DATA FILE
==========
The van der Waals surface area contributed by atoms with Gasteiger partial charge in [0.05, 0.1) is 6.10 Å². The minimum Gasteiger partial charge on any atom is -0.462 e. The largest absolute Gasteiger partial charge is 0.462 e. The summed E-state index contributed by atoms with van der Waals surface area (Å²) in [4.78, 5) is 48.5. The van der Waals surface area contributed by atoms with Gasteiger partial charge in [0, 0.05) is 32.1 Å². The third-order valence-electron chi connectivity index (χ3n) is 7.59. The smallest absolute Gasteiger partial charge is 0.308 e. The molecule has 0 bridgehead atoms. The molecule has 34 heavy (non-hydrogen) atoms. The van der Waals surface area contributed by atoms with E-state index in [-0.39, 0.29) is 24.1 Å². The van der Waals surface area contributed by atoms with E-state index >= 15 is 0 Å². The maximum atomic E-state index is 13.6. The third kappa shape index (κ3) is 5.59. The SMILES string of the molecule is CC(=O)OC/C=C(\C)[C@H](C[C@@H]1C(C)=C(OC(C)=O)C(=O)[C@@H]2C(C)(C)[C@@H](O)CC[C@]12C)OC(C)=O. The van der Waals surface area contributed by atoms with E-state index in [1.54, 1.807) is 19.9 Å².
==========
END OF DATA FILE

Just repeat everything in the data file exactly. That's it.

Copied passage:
The van der Waals surface area contributed by atoms with Gasteiger partial charge in [0.05, 0.1) is 6.10 Å². The minimum Gasteiger partial charge on any atom is -0.462 e. The largest absolute Gasteiger partial charge is 0.462 e. The summed E-state index contributed by atoms with van der Waals surface area (Å²) in [4.78, 5) is 48.5. The van der Waals surface area contributed by atoms with Gasteiger partial charge in [0, 0.05) is 32.1 Å². The third-order valence-electron chi connectivity index (χ3n) is 7.59. The smallest absolute Gasteiger partial charge is 0.308 e. The molecule has 0 bridgehead atoms. The molecule has 34 heavy (non-hydrogen) atoms. The van der Waals surface area contributed by atoms with E-state index in [-0.39, 0.29) is 24.1 Å². The van der Waals surface area contributed by atoms with E-state index >= 15 is 0 Å². The maximum atomic E-state index is 13.6. The third kappa shape index (κ3) is 5.59. The SMILES string of the molecule is CC(=O)OC/C=C(\C)[C@H](C[C@@H]1C(C)=C(OC(C)=O)C(=O)[C@@H]2C(C)(C)[C@@H](O)CC[C@]12C)OC(C)=O. The van der Waals surface area contributed by atoms with E-state index in [1.54, 1.807) is 19.9 Å².